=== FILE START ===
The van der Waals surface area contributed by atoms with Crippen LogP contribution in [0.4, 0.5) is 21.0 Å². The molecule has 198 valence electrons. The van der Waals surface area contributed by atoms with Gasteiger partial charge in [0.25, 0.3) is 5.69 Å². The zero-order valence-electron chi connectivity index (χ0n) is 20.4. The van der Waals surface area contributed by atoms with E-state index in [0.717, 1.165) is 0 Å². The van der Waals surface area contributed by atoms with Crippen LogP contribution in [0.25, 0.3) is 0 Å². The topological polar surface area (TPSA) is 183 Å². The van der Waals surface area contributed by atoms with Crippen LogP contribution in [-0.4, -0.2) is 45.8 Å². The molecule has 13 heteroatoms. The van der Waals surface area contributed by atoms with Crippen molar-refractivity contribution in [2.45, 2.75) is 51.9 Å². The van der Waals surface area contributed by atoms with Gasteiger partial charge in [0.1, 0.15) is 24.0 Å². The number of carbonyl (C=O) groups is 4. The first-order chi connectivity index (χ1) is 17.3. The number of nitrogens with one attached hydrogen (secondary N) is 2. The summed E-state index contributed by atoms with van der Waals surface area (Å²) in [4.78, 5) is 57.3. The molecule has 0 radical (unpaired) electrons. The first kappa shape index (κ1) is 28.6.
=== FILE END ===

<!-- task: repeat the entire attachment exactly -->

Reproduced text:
The van der Waals surface area contributed by atoms with Crippen LogP contribution in [0.4, 0.5) is 21.0 Å². The molecule has 198 valence electrons. The van der Waals surface area contributed by atoms with Gasteiger partial charge in [0.25, 0.3) is 5.69 Å². The zero-order valence-electron chi connectivity index (χ0n) is 20.4. The van der Waals surface area contributed by atoms with E-state index in [0.717, 1.165) is 0 Å². The van der Waals surface area contributed by atoms with Crippen LogP contribution in [0.25, 0.3) is 0 Å². The topological polar surface area (TPSA) is 183 Å². The van der Waals surface area contributed by atoms with Crippen LogP contribution in [-0.4, -0.2) is 45.8 Å². The molecule has 13 heteroatoms. The van der Waals surface area contributed by atoms with Crippen molar-refractivity contribution in [2.45, 2.75) is 51.9 Å². The van der Waals surface area contributed by atoms with Gasteiger partial charge in [0.1, 0.15) is 24.0 Å². The number of carbonyl (C=O) groups is 4. The first-order chi connectivity index (χ1) is 17.3. The number of nitrogens with one attached hydrogen (secondary N) is 2. The summed E-state index contributed by atoms with van der Waals surface area (Å²) in [4.78, 5) is 57.3. The molecule has 0 radical (unpaired) electrons. The first kappa shape index (κ1) is 28.6.